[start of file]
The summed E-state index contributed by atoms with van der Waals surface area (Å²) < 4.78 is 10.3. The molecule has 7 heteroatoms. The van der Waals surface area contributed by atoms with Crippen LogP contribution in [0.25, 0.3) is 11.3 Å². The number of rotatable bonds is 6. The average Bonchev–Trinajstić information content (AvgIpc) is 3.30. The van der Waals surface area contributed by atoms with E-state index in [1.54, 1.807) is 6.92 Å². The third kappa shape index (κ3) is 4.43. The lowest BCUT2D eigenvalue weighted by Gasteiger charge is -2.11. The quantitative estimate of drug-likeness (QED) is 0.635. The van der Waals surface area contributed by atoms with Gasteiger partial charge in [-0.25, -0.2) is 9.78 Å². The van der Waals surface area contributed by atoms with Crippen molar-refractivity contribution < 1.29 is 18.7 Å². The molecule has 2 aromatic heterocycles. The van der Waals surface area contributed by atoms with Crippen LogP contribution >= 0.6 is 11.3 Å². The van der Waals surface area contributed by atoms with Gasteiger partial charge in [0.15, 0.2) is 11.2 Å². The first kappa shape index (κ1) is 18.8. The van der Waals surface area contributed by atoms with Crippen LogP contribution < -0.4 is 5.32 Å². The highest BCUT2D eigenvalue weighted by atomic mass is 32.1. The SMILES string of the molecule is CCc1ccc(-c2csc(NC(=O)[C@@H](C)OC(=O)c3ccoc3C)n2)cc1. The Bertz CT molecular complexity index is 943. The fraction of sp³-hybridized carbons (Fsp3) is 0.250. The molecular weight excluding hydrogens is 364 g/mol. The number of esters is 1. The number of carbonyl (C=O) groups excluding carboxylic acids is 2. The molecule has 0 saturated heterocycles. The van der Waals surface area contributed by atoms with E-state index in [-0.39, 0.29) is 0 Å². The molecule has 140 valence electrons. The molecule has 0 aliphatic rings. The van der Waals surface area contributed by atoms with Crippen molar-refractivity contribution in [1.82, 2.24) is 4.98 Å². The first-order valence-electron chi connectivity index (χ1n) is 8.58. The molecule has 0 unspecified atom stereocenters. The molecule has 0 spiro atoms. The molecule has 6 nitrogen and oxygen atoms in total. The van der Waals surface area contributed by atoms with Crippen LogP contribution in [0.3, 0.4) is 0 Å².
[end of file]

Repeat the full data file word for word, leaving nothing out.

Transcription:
The summed E-state index contributed by atoms with van der Waals surface area (Å²) < 4.78 is 10.3. The molecule has 7 heteroatoms. The van der Waals surface area contributed by atoms with Crippen LogP contribution in [0.25, 0.3) is 11.3 Å². The number of rotatable bonds is 6. The average Bonchev–Trinajstić information content (AvgIpc) is 3.30. The van der Waals surface area contributed by atoms with E-state index in [1.54, 1.807) is 6.92 Å². The third kappa shape index (κ3) is 4.43. The lowest BCUT2D eigenvalue weighted by Gasteiger charge is -2.11. The quantitative estimate of drug-likeness (QED) is 0.635. The van der Waals surface area contributed by atoms with Gasteiger partial charge in [-0.25, -0.2) is 9.78 Å². The van der Waals surface area contributed by atoms with Crippen molar-refractivity contribution < 1.29 is 18.7 Å². The molecule has 2 aromatic heterocycles. The van der Waals surface area contributed by atoms with Crippen LogP contribution >= 0.6 is 11.3 Å². The van der Waals surface area contributed by atoms with Gasteiger partial charge in [0.15, 0.2) is 11.2 Å². The first kappa shape index (κ1) is 18.8. The van der Waals surface area contributed by atoms with Crippen LogP contribution < -0.4 is 5.32 Å². The highest BCUT2D eigenvalue weighted by atomic mass is 32.1. The SMILES string of the molecule is CCc1ccc(-c2csc(NC(=O)[C@@H](C)OC(=O)c3ccoc3C)n2)cc1. The Bertz CT molecular complexity index is 943. The fraction of sp³-hybridized carbons (Fsp3) is 0.250. The molecular weight excluding hydrogens is 364 g/mol. The number of esters is 1. The number of carbonyl (C=O) groups excluding carboxylic acids is 2. The molecule has 0 saturated heterocycles. The van der Waals surface area contributed by atoms with E-state index in [-0.39, 0.29) is 0 Å². The molecule has 140 valence electrons. The molecule has 0 aliphatic rings. The van der Waals surface area contributed by atoms with Crippen molar-refractivity contribution in [1.82, 2.24) is 4.98 Å². The first-order valence-electron chi connectivity index (χ1n) is 8.58. The molecule has 0 unspecified atom stereocenters. The molecule has 0 spiro atoms. The molecule has 6 nitrogen and oxygen atoms in total. The van der Waals surface area contributed by atoms with Crippen LogP contribution in [0.3, 0.4) is 0 Å².